Scones

My maternal grandmother was a hoot.  Her name was Connie and she was born in Argentina to British immigrants.  She had two older brothers, and eventually married her best friend’s brother, Ian.

I recall visiting my grandparents in Buenos Aires, when I was 9-years old.  I was on a train headed into the capital with my mother, brother and grandmother.  A couple boarded the train.  The man shoves the girl against the wall of the train and proceeds to make out with the woman in an extremely dramatic fashion.  I was a bit surprised.  Then, I caught a glimpse of my grandmother.  And I could see the hint of a woman that has known passion!  Grandma was part tart!

After my grandfather died, I learned a lot about her.  Once, she, my mother and stepfather showed up at my university to visit my brother and I.  At the time, Nutria fur coats were the rage in Argentina.  Yet, here in the USA, not so much.  It was a time of awareness here that animals died to make a coat for you.  But that didn’t stop Grandma.  She walked around our school campus like she was part of the British Royal Family!  I found this hysterical.  So, I started to call her “Abuelita Nutria”, which is Spanish for Nutria Granny.  And a nutria is a semi-aquatic rodent, smaller than a beaver, but still…a rat, as far as I am concerned.

Another memory I have is that once I was visiting my mother in Florida.  My grandmother was staying there too.  I used to love my mother’s roasted potatoes and when she asked what time of potato I wanted for dinner, and I told her how much I loved the roasted ones…my mother said that was a lot of trouble with the peeling of the potatoes.  I could sense how my grandmother was irritating my mother, so I suggested what I thought to be a fantastic idea, “Grandma and I can peel the potatoes.”  Much to my surprise, my grandmother responded, “Girlie.  I don’t know how to peel a potato.  Your grandfather used to cook.”  That statement blew me away.  I was under the impression that all grandmothers could cook and sew.  I just found out that my grandmother had been taken care of her whole life.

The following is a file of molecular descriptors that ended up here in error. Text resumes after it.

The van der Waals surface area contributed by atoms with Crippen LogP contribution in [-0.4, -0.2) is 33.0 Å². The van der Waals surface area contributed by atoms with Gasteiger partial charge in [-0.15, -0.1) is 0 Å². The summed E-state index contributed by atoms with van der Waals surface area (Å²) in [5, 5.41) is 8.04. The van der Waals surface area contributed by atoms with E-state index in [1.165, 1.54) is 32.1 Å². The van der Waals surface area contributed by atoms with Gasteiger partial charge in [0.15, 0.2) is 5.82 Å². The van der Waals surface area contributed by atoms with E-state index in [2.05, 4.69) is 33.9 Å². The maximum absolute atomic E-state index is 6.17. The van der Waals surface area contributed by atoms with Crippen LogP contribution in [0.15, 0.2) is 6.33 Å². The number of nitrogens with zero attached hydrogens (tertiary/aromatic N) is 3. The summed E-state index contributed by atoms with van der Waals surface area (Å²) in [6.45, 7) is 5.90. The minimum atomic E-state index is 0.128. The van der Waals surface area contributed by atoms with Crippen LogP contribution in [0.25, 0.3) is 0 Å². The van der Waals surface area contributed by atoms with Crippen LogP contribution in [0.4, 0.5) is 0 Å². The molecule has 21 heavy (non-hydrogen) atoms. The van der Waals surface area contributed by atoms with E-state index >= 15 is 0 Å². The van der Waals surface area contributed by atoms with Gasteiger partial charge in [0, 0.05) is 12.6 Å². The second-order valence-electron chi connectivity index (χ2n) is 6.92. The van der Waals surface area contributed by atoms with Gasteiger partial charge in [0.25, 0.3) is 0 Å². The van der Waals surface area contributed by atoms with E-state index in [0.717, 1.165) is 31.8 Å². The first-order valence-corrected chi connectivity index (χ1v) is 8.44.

Much to my surprise, my grandmother’s scone recipe was in my mother’s recipe box.  So, she clearly made scones.  And yogurt (future post). 

I found this to be like a reward.  Ever since I decided to become a food writer, I have written articles, submitted recipes to magazines and contests.  One day, I decided to go over all of my published (magazines) work and was surprised to see that my scone recipes dominate. 

Apparently, Grandma and I have something in common.  In Memory of Constance Hilda Sly Prescott (1912 – 2001).  Here is her recipe for scones!

Scones
  • 2 cups sifted cake flour
  • 2 teaspoons baking powder
  • 2 teaspoons salt
  • 5 tablespoons shortening
  • 2 egg yolks
  • 1 tablespoon sugar
  • 1/2 cup light cream (or milk)
  • 1 tablespoon lightly beaten egg white
  1. Preheat the oven to 400 degrees, and place the shelf in the middle.
  2. Sift the dry ingredients into a bowl.  Rub the shortening into the dry mixture until the mixture looks like peas.
  3. In a separate bowl, combine the egg yolks, egg white and cream.  Mix thoroughly.
  4. Put the wet ingredients into the dry ingredients.
  5. Shape the dough into a large circle about 6 inches in radius, and 1/2 inch thick.  Cut into 8 wedges.  Place on an ungreased cookie sheet and bake for 12 minutes.
  6. Remove when golden brown.
  7. Serve immediately with jam and clotted cream.
Yields: 8 scones
A fresh batch of homemade buttermilk scones.
Image via Wikipedia
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